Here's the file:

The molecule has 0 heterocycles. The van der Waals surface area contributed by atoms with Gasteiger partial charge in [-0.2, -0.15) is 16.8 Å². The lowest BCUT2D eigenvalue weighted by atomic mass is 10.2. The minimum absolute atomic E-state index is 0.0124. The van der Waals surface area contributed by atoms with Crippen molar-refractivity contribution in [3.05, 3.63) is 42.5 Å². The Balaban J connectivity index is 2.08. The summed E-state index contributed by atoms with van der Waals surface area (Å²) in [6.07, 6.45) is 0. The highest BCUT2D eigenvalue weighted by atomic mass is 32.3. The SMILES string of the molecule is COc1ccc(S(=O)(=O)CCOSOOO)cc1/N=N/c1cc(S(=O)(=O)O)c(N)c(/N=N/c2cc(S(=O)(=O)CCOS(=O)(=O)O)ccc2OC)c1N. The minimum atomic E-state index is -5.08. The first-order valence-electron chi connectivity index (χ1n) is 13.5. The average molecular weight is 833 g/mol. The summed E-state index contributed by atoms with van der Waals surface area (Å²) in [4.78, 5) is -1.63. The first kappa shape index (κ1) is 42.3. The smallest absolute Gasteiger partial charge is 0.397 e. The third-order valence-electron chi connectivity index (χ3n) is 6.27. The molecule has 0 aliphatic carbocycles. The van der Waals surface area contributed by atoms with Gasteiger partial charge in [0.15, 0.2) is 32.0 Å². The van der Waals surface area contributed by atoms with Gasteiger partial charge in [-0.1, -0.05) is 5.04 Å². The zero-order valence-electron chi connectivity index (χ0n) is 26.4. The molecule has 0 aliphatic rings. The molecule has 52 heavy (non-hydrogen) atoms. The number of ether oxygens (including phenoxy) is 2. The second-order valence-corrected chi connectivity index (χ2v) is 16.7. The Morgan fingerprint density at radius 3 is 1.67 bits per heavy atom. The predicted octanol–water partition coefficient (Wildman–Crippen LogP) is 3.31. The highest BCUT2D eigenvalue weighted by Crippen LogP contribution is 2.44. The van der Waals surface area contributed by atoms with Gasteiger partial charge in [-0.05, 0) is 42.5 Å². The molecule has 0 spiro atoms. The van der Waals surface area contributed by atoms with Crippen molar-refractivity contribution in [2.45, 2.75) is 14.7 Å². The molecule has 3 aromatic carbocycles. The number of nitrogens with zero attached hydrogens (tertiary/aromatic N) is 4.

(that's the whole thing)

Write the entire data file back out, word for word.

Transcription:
The molecule has 0 heterocycles. The van der Waals surface area contributed by atoms with Gasteiger partial charge in [-0.2, -0.15) is 16.8 Å². The lowest BCUT2D eigenvalue weighted by atomic mass is 10.2. The minimum absolute atomic E-state index is 0.0124. The van der Waals surface area contributed by atoms with Crippen molar-refractivity contribution in [3.05, 3.63) is 42.5 Å². The Balaban J connectivity index is 2.08. The summed E-state index contributed by atoms with van der Waals surface area (Å²) in [6.07, 6.45) is 0. The highest BCUT2D eigenvalue weighted by atomic mass is 32.3. The SMILES string of the molecule is COc1ccc(S(=O)(=O)CCOSOOO)cc1/N=N/c1cc(S(=O)(=O)O)c(N)c(/N=N/c2cc(S(=O)(=O)CCOS(=O)(=O)O)ccc2OC)c1N. The minimum atomic E-state index is -5.08. The first-order valence-electron chi connectivity index (χ1n) is 13.5. The average molecular weight is 833 g/mol. The summed E-state index contributed by atoms with van der Waals surface area (Å²) in [4.78, 5) is -1.63. The first kappa shape index (κ1) is 42.3. The smallest absolute Gasteiger partial charge is 0.397 e. The third-order valence-electron chi connectivity index (χ3n) is 6.27. The molecule has 0 aliphatic carbocycles. The van der Waals surface area contributed by atoms with Gasteiger partial charge in [0.15, 0.2) is 32.0 Å². The van der Waals surface area contributed by atoms with Gasteiger partial charge in [-0.1, -0.05) is 5.04 Å². The zero-order valence-electron chi connectivity index (χ0n) is 26.4. The molecule has 0 aliphatic rings. The molecule has 52 heavy (non-hydrogen) atoms. The number of ether oxygens (including phenoxy) is 2. The second-order valence-corrected chi connectivity index (χ2v) is 16.7. The Morgan fingerprint density at radius 3 is 1.67 bits per heavy atom. The predicted octanol–water partition coefficient (Wildman–Crippen LogP) is 3.31. The highest BCUT2D eigenvalue weighted by Crippen LogP contribution is 2.44. The van der Waals surface area contributed by atoms with Gasteiger partial charge in [-0.05, 0) is 42.5 Å². The molecule has 0 spiro atoms. The van der Waals surface area contributed by atoms with Crippen molar-refractivity contribution in [2.45, 2.75) is 14.7 Å². The molecule has 3 aromatic carbocycles. The number of nitrogens with zero attached hydrogens (tertiary/aromatic N) is 4.